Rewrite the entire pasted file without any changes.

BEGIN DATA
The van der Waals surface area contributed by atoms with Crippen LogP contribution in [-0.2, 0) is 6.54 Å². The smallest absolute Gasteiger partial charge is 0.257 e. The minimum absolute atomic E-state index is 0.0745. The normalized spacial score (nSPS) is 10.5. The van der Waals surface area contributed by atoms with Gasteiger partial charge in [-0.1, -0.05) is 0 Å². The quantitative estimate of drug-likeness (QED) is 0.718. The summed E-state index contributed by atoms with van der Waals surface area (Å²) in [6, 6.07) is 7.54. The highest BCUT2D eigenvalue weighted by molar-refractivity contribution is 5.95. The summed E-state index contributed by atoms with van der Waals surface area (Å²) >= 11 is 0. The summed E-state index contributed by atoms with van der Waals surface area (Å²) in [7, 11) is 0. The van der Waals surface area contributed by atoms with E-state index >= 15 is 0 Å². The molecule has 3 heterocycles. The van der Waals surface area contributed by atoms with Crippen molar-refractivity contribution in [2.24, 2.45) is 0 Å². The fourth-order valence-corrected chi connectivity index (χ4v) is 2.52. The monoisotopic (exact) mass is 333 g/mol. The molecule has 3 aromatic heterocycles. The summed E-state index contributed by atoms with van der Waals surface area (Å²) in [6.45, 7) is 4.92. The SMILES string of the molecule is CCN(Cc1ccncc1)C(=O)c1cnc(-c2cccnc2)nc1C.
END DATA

The van der Waals surface area contributed by atoms with Crippen LogP contribution in [-0.2, 0) is 6.54 Å². The smallest absolute Gasteiger partial charge is 0.257 e. The minimum absolute atomic E-state index is 0.0745. The normalized spacial score (nSPS) is 10.5. The van der Waals surface area contributed by atoms with Gasteiger partial charge in [-0.1, -0.05) is 0 Å². The quantitative estimate of drug-likeness (QED) is 0.718. The summed E-state index contributed by atoms with van der Waals surface area (Å²) in [6, 6.07) is 7.54. The highest BCUT2D eigenvalue weighted by molar-refractivity contribution is 5.95. The summed E-state index contributed by atoms with van der Waals surface area (Å²) >= 11 is 0. The summed E-state index contributed by atoms with van der Waals surface area (Å²) in [7, 11) is 0. The van der Waals surface area contributed by atoms with E-state index >= 15 is 0 Å². The molecule has 3 heterocycles. The van der Waals surface area contributed by atoms with Crippen molar-refractivity contribution in [2.24, 2.45) is 0 Å². The fourth-order valence-corrected chi connectivity index (χ4v) is 2.52. The monoisotopic (exact) mass is 333 g/mol. The molecule has 3 aromatic heterocycles. The summed E-state index contributed by atoms with van der Waals surface area (Å²) in [6.45, 7) is 4.92. The SMILES string of the molecule is CCN(Cc1ccncc1)C(=O)c1cnc(-c2cccnc2)nc1C.